"They count on people not to notice that," Regan says. "They'll slightly misspell a word ... but people are busy and they don't notice. They click on it and they go."
Also, watch out for https at the beginning of the URL. Normally, that's a sign of a secure site. If the tiny lock at the bottom of a browser is open, the site is not secure.
Your name, birth date, Social Security number and mother's maiden name can all be used by online thieves.
"They're phishing constantly for any little bit of information that they can find that they can use to get access to your money," Regan says.
In the end, you have to weigh the risks of convenience against security.
hide captionAn "https" at the beginning of a URL usually indicates a secure Internet connection.
An "https" at the beginning of a URL usually indicates a secure Internet connection.
Read tips on protecting yourself from "phishing" and other online scams.
If you get an e-mail or pop-up message that asks for personal or financial information, do not reply. And don't click on the link in the message, either. Legitimate companies don't ask for this information via e-mail.
If you are concerned about your account, contact the organization mentioned in the e-mail using a telephone number you know to be genuine, or open a new Internet browser session and type in the company's correct Web address yourself. In any case, don't cut and paste the link from the message into your Internet browser — phishers can make links look like they go to one place, but that actually send you to a different site.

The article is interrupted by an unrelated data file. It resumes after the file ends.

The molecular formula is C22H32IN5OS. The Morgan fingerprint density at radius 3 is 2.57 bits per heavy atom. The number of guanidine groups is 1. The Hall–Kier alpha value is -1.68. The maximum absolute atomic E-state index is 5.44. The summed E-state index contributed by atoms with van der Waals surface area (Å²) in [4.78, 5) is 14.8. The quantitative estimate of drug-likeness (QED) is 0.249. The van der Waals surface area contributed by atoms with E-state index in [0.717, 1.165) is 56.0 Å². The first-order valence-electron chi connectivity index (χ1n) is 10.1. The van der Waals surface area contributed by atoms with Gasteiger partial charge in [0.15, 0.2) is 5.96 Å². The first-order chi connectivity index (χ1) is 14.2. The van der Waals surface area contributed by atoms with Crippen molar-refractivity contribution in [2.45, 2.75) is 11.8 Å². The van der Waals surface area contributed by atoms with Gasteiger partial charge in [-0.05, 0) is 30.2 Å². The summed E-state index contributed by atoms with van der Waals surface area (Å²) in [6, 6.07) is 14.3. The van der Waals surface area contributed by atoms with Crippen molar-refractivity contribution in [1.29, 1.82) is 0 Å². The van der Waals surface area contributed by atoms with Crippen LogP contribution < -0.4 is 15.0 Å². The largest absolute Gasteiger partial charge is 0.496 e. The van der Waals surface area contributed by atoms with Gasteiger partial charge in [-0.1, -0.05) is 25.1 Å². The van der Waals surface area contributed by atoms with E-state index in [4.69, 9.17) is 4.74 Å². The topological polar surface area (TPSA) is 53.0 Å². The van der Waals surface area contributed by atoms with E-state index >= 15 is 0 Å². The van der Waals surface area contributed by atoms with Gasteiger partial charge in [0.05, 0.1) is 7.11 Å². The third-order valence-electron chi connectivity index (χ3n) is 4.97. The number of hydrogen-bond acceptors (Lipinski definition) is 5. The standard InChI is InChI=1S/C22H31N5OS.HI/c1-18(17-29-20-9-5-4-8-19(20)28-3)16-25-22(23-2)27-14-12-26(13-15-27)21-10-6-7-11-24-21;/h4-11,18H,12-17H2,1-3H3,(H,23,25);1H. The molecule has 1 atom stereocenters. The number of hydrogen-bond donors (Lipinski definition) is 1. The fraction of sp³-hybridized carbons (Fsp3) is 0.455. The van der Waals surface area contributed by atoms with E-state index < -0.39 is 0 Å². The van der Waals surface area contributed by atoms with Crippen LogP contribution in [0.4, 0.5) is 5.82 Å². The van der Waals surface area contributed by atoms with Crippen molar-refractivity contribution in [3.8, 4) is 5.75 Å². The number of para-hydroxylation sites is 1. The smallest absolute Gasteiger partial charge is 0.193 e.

Use anti-virus software and a firewall, and keep them up to date. Some phishing e-mails contain software that can harm your computer or track your activities on the Internet without your knowledge.
Don't e-mail personal or financial information. E-mail is not a secure method of transmitting personal information.
If you initiate a transaction and want to provide your personal or financial information through an organization's Web site, look for indicators that the site is secure, like a lock icon on the browser's status bar or a URL for a Web site that begins "https:" However, no indicator is foolproof; some phishers have forged security icons.